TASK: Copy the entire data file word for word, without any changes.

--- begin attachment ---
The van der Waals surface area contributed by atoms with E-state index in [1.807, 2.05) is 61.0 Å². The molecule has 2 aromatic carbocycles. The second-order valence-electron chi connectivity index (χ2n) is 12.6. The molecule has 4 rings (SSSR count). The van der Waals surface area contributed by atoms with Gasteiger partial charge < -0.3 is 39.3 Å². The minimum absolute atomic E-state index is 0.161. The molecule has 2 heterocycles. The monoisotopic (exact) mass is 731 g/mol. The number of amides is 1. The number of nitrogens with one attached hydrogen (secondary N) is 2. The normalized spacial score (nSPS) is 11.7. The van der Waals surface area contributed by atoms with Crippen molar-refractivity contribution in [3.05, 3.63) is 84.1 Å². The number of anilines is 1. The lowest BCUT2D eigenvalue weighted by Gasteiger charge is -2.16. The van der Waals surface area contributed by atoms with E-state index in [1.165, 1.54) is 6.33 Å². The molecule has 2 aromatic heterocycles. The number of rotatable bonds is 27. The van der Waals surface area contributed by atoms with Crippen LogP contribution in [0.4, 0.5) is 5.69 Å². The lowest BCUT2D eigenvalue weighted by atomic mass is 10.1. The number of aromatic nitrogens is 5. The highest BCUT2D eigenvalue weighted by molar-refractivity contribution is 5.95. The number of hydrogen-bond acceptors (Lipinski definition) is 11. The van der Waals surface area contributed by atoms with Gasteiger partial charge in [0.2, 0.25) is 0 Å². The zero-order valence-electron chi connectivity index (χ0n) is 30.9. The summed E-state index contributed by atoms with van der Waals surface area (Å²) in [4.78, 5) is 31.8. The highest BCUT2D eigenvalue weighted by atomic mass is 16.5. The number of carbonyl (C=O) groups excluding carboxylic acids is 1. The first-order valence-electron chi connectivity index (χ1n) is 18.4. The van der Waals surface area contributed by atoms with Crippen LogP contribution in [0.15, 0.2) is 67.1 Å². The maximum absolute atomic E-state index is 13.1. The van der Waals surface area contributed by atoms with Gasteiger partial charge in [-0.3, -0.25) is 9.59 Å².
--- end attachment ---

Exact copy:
The van der Waals surface area contributed by atoms with E-state index in [1.807, 2.05) is 61.0 Å². The molecule has 2 aromatic carbocycles. The second-order valence-electron chi connectivity index (χ2n) is 12.6. The molecule has 4 rings (SSSR count). The van der Waals surface area contributed by atoms with Gasteiger partial charge < -0.3 is 39.3 Å². The minimum absolute atomic E-state index is 0.161. The molecule has 2 heterocycles. The monoisotopic (exact) mass is 731 g/mol. The number of amides is 1. The number of nitrogens with one attached hydrogen (secondary N) is 2. The normalized spacial score (nSPS) is 11.7. The van der Waals surface area contributed by atoms with Crippen molar-refractivity contribution in [3.05, 3.63) is 84.1 Å². The number of anilines is 1. The lowest BCUT2D eigenvalue weighted by Gasteiger charge is -2.16. The van der Waals surface area contributed by atoms with E-state index in [1.165, 1.54) is 6.33 Å². The molecule has 2 aromatic heterocycles. The number of rotatable bonds is 27. The van der Waals surface area contributed by atoms with Crippen LogP contribution in [0.4, 0.5) is 5.69 Å². The lowest BCUT2D eigenvalue weighted by atomic mass is 10.1. The number of aromatic nitrogens is 5. The highest BCUT2D eigenvalue weighted by molar-refractivity contribution is 5.95. The number of hydrogen-bond acceptors (Lipinski definition) is 11. The van der Waals surface area contributed by atoms with Gasteiger partial charge in [0.2, 0.25) is 0 Å². The zero-order valence-electron chi connectivity index (χ0n) is 30.9. The summed E-state index contributed by atoms with van der Waals surface area (Å²) in [4.78, 5) is 31.8. The highest BCUT2D eigenvalue weighted by atomic mass is 16.5. The number of carbonyl (C=O) groups excluding carboxylic acids is 1. The first-order valence-electron chi connectivity index (χ1n) is 18.4. The van der Waals surface area contributed by atoms with Crippen LogP contribution in [0.15, 0.2) is 67.1 Å². The maximum absolute atomic E-state index is 13.1. The van der Waals surface area contributed by atoms with Gasteiger partial charge in [-0.3, -0.25) is 9.59 Å².